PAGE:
Superintendent expects MCC teachers will take early retirement option

October 30, 2013

mcc schoolsSCOTTVILLE — Mason County Central Schools Superintendent Jeff Mount said he expects there will be teachers who take up the board of education’s early retirement incentive. Last Wednesday the board of education met in special session and took action to offer the incentive. That decision came in the wake of a Monday decision to eliminate two teaching positions.

The school is down 48 students compared to the 2012-2013 school year, causing a loss of over $300,000 (see related story here).

By law, the district must balance its budget. Mount said the board of education met in September and he gave them three different options: 3% reduction of pay for all employees; early retirement incentive and faculty reduction. The board rejected the first two options but took no action during that meeting.

Between the board’s regular meetings, Mount met with the school’s other administrators and they started evaluating class sizes. The conclusion was that the areas with the smallest enrollment were in secondary level math and science classes, with some classrooms only having 14 or 15 students in a class. They would need to eliminate two positions. After that choice was made, the difficult choice was to decide who would lose their jobs.

Through unfortunate circumstances, the first choice was made following the death of seventh grade science teacher Sherryl Martin. This left one person.

The administration team reviewed each math and science teacher’s records and used a standardized rubric provided by the state. The conclusion was 18-year veteran teacher Jack Stibitz.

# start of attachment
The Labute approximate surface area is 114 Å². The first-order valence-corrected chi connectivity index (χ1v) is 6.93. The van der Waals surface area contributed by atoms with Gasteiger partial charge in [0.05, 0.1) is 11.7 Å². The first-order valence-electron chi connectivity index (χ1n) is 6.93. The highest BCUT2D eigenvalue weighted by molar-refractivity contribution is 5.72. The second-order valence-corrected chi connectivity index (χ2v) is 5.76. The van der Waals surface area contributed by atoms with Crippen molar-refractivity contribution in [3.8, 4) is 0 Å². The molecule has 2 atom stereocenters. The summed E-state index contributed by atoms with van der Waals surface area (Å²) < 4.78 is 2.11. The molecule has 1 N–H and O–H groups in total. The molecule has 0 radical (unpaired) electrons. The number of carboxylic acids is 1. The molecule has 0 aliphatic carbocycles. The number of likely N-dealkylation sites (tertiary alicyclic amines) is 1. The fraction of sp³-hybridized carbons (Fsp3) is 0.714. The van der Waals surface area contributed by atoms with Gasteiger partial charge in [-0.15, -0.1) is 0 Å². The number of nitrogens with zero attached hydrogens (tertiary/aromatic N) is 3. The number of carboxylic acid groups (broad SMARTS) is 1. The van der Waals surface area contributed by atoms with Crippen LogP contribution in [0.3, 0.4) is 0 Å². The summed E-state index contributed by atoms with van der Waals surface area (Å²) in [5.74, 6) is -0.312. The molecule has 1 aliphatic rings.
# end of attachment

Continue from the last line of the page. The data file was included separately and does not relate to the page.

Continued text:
“It’s never easy to layoff an employee,” Mount said. “Eighty-five percent of our budget is people, our staff. The only way to get to a number is to reduce salaries and that means people a face to the cut.”

Mount said Monday’s decision to reduce staff was not about who would be cut but rather about balancing a budget.

“It’s never easy when you actually have to name the person.”

He said he had a choice to keep the decision of who would be laid off a secret, but he promised the leadership of the MCC Educational Association that he would let the person know.

“I owed it to Mr. Stibitz to let him know,” Mount said. “He handled this situation with nothing but professionalism. I can’t say enough about how impressed I was with that.”

Mount said now that the board has offered an early retirement incentive, he anticipates two to three teachers will step forward to accept the offer.

The offer is as follows: 10 years with MCC, $12,000 per year for three years if they take the offer by Nov. 13 or $8,000 per year for three years by Dec. 6.

But, even if the two or three people step forward they still need to be the right people, Mount said.

“I still have to build a schedule around the needs of the students,” he said. “The teachers need to be certified in the right areas in order to make this work. There are no guarantees here until December 6.”

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